No One Writes to the Colonel

by Gabriel García Márquez

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Last Updated on October 18, 2022, by eNotes Editorial. Word Count: 525

This novella is about an elderly colonel and his asthmatic wife in Colombia during a time of martial law. Their son, Agustin, is presumed dead, killed for passing out subversive literature at a cockpit. The colonel and his wife possess a rooster who is doted on by the other villagers. The townspeople are saving their money to bet on the rooster.

Every Friday, the colonel collects his mail, hoping for the arrival of his pension check. It never arrives. The colonel fought in the Thousand Days' War and was promised a pension. However, it has been fifteen years without any sign of the pension check. He and his wife must pinch pennies, scraping the very last of the coffee out of the tin with rust and all. As the story opens, the colonel is about to attend a funeral for a person that is the first to die of natural causes in many years. He wakes up with a sour taste in his mouth about the month of October, saying he feels like he has “fungus and poisonous lilies” rotting his insides. At the funeral, it is revealed that the colonel’s town is under martial law: the funeral procession is not allowed to pass by the police barracks. 

Collecting his mail, the colonel meets the local physician who lends him the government-sanctioned newspapers. The physician comes to the colonel's house to treat the colonel's wife but refuses to take money for his services. He hands the colonel clandestine news in an envelope and asks the colonel to pass it along to Agustin's compatriots in the anti-government movement. Each week, the colonel goes to collect his pension, but he waits in vain, as he has been doing for fifteen years. Sixty years before, the colonel had been a revolutionary officer who had laid down his arms against the government.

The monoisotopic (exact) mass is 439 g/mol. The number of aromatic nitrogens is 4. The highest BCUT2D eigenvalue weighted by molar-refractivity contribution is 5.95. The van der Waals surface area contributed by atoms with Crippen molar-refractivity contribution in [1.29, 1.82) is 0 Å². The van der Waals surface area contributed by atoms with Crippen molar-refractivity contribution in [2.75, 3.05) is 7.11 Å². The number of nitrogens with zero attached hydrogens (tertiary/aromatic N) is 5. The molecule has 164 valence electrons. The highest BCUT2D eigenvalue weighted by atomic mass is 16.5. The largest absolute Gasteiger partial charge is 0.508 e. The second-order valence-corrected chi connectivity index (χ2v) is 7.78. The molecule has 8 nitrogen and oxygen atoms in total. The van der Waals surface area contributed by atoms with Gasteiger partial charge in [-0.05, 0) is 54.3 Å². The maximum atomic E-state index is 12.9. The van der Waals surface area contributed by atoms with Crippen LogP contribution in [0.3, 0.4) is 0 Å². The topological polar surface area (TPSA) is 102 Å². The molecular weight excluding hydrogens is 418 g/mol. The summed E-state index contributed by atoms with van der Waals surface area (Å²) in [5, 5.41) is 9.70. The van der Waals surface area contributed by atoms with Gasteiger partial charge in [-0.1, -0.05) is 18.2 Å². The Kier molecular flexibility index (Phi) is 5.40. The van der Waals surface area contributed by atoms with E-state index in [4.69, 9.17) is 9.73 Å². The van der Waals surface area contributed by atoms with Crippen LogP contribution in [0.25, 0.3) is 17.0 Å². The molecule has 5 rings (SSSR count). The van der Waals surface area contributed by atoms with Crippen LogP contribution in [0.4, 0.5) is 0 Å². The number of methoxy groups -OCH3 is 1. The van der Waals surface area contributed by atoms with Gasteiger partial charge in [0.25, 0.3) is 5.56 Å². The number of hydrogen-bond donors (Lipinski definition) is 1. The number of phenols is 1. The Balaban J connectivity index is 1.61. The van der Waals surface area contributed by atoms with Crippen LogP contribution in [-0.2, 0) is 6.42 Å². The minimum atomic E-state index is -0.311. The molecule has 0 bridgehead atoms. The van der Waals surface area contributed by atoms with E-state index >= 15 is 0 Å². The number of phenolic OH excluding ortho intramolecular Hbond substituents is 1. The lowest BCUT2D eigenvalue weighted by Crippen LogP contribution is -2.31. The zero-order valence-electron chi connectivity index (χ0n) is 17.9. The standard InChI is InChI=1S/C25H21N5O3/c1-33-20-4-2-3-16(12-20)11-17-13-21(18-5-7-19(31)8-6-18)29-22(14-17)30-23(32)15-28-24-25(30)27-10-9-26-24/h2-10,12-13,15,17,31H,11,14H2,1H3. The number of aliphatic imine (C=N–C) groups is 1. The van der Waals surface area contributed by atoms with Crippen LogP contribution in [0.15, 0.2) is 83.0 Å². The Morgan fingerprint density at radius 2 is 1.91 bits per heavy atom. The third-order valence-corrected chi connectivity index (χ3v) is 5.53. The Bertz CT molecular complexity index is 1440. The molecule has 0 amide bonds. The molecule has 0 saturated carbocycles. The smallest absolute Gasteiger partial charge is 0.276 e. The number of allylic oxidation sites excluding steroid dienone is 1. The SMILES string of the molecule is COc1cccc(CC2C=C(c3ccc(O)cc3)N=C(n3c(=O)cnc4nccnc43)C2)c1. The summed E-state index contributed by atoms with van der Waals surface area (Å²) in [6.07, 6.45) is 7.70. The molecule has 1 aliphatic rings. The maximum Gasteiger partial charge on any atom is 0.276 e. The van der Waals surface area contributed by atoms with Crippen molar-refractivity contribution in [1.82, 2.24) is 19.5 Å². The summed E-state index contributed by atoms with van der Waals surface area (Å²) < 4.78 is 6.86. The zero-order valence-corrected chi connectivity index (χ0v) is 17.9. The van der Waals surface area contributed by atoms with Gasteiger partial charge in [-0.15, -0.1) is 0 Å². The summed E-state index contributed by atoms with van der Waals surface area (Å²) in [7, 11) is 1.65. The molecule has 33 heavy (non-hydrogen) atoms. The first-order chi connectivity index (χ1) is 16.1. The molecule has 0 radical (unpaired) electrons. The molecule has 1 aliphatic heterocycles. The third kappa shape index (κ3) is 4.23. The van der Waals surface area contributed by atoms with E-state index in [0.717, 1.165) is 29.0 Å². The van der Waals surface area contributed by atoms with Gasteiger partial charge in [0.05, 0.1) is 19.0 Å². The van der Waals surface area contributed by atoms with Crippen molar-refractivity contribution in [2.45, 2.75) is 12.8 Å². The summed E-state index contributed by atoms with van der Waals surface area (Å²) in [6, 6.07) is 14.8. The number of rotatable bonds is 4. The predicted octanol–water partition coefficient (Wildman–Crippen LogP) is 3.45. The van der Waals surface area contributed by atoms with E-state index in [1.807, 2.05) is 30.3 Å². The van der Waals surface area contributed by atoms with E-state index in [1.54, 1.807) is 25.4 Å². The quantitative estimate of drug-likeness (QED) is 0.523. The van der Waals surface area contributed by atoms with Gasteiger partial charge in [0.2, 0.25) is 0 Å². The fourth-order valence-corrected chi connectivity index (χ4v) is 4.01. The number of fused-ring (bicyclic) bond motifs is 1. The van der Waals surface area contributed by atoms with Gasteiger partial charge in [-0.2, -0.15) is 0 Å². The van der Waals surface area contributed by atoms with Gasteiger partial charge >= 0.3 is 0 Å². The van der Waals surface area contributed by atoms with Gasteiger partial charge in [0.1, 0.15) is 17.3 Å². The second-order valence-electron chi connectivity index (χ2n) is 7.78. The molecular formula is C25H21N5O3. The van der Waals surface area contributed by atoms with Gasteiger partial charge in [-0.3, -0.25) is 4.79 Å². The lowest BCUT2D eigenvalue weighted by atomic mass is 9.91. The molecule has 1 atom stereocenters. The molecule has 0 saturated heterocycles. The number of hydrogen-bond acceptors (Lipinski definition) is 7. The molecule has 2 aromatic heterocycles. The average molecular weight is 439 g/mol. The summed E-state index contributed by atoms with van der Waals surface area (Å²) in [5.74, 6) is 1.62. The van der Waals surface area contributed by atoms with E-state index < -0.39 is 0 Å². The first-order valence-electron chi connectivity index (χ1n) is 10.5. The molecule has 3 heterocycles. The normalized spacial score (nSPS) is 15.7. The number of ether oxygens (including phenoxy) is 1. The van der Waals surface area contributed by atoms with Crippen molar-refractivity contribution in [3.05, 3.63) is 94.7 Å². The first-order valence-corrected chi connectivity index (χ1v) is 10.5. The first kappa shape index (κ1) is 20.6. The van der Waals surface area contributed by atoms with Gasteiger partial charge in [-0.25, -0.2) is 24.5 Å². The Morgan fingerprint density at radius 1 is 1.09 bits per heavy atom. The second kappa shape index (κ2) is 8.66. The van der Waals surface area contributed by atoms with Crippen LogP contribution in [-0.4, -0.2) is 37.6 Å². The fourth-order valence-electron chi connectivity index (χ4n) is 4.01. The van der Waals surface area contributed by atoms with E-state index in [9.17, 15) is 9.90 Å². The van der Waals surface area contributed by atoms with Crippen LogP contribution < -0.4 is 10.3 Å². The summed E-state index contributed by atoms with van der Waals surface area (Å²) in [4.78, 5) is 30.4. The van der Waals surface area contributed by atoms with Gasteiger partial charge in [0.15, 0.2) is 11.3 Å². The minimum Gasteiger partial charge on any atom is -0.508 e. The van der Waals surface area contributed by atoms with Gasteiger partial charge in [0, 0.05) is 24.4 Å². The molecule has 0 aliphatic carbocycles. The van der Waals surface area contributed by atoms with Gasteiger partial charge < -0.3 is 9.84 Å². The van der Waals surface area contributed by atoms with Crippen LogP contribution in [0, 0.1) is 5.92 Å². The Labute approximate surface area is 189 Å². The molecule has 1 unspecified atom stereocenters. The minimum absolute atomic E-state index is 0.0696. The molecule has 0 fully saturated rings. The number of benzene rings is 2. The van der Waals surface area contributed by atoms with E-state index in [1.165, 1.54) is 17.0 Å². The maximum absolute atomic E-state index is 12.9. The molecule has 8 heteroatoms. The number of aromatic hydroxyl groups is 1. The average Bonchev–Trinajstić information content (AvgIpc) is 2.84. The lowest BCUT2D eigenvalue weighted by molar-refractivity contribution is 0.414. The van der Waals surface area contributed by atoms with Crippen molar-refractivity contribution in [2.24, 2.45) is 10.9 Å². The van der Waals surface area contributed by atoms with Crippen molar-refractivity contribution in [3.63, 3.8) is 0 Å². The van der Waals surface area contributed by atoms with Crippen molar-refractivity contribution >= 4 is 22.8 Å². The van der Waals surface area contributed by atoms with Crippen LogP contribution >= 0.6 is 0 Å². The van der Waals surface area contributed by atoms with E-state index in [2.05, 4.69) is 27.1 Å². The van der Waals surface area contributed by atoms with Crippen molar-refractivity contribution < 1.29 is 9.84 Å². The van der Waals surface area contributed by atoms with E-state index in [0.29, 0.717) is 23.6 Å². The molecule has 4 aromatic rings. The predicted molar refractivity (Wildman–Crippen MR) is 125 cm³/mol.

The colonel is forced to try to sell his belongings, including his clock and picture, to support himself, his wife, and his rooster. Sabas, a local corrupt politician who is Agustin's godfather, tells the colonel that he can arrange to sell the rooster for nine hundred pesos. However, when the colonel returns to Sabas, the politician says he can only get the colonel four hundred pesos. The colonel then sees a man named Alvaro who passes him a clandestine note from Agustin, who is alive but in hiding. The colonel passes by a cockfight in which he realizes his rooster is fighting, and when the rooster emerges from the fight, people applaud. The colonel decides not to sell the rooster, as he believes it belongs to the entire town. He decides to wait forty-four days until the cockfight to collect the twenty percent owed to him as the owner of the rooster. By the end of the story, the colonel appears set in his beliefs, exuding a strange confidence. He firmly believes his rooster will win and that he will receive his overdue pension money in the coming days. His wife is frustrated by his attitude. When she asks what they will eat until the money from the fight comes in, the colonel answers boldly: "shit."

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